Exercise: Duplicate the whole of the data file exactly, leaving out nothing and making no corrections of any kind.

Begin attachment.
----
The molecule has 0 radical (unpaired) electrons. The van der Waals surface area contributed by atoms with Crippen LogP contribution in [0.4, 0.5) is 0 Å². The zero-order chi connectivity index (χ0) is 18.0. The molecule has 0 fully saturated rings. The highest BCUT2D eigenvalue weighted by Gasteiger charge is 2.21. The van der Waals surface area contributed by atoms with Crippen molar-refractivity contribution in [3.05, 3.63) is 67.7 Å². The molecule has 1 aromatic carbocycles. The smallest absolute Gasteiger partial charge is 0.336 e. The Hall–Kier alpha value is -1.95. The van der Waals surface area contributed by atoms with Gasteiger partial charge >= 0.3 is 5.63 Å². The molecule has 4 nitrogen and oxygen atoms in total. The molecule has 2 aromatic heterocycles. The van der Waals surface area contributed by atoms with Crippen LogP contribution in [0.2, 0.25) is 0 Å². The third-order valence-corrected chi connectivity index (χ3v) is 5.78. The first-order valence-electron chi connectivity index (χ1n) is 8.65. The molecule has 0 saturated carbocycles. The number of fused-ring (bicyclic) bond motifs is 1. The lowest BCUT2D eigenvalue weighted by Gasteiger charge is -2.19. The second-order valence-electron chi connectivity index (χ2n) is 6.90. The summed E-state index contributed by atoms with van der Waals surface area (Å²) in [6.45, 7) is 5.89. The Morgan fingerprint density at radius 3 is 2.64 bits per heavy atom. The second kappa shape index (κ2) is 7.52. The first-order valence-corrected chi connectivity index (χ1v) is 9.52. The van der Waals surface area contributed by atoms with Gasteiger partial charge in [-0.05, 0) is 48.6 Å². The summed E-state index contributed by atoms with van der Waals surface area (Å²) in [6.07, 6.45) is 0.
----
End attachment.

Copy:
The molecule has 0 radical (unpaired) electrons. The van der Waals surface area contributed by atoms with Crippen LogP contribution in [0.4, 0.5) is 0 Å². The zero-order chi connectivity index (χ0) is 18.0. The molecule has 0 fully saturated rings. The highest BCUT2D eigenvalue weighted by Gasteiger charge is 2.21. The van der Waals surface area contributed by atoms with Crippen molar-refractivity contribution in [3.05, 3.63) is 67.7 Å². The molecule has 1 aromatic carbocycles. The smallest absolute Gasteiger partial charge is 0.336 e. The Hall–Kier alpha value is -1.95. The van der Waals surface area contributed by atoms with Gasteiger partial charge >= 0.3 is 5.63 Å². The molecule has 4 nitrogen and oxygen atoms in total. The molecule has 2 aromatic heterocycles. The van der Waals surface area contributed by atoms with Crippen LogP contribution in [0.2, 0.25) is 0 Å². The third-order valence-corrected chi connectivity index (χ3v) is 5.78. The first-order valence-electron chi connectivity index (χ1n) is 8.65. The molecule has 0 saturated carbocycles. The number of fused-ring (bicyclic) bond motifs is 1. The lowest BCUT2D eigenvalue weighted by Gasteiger charge is -2.19. The second-order valence-electron chi connectivity index (χ2n) is 6.90. The summed E-state index contributed by atoms with van der Waals surface area (Å²) in [6.45, 7) is 5.89. The Morgan fingerprint density at radius 3 is 2.64 bits per heavy atom. The second kappa shape index (κ2) is 7.52. The first-order valence-corrected chi connectivity index (χ1v) is 9.52. The van der Waals surface area contributed by atoms with Gasteiger partial charge in [-0.05, 0) is 48.6 Å². The summed E-state index contributed by atoms with van der Waals surface area (Å²) in [6.07, 6.45) is 0.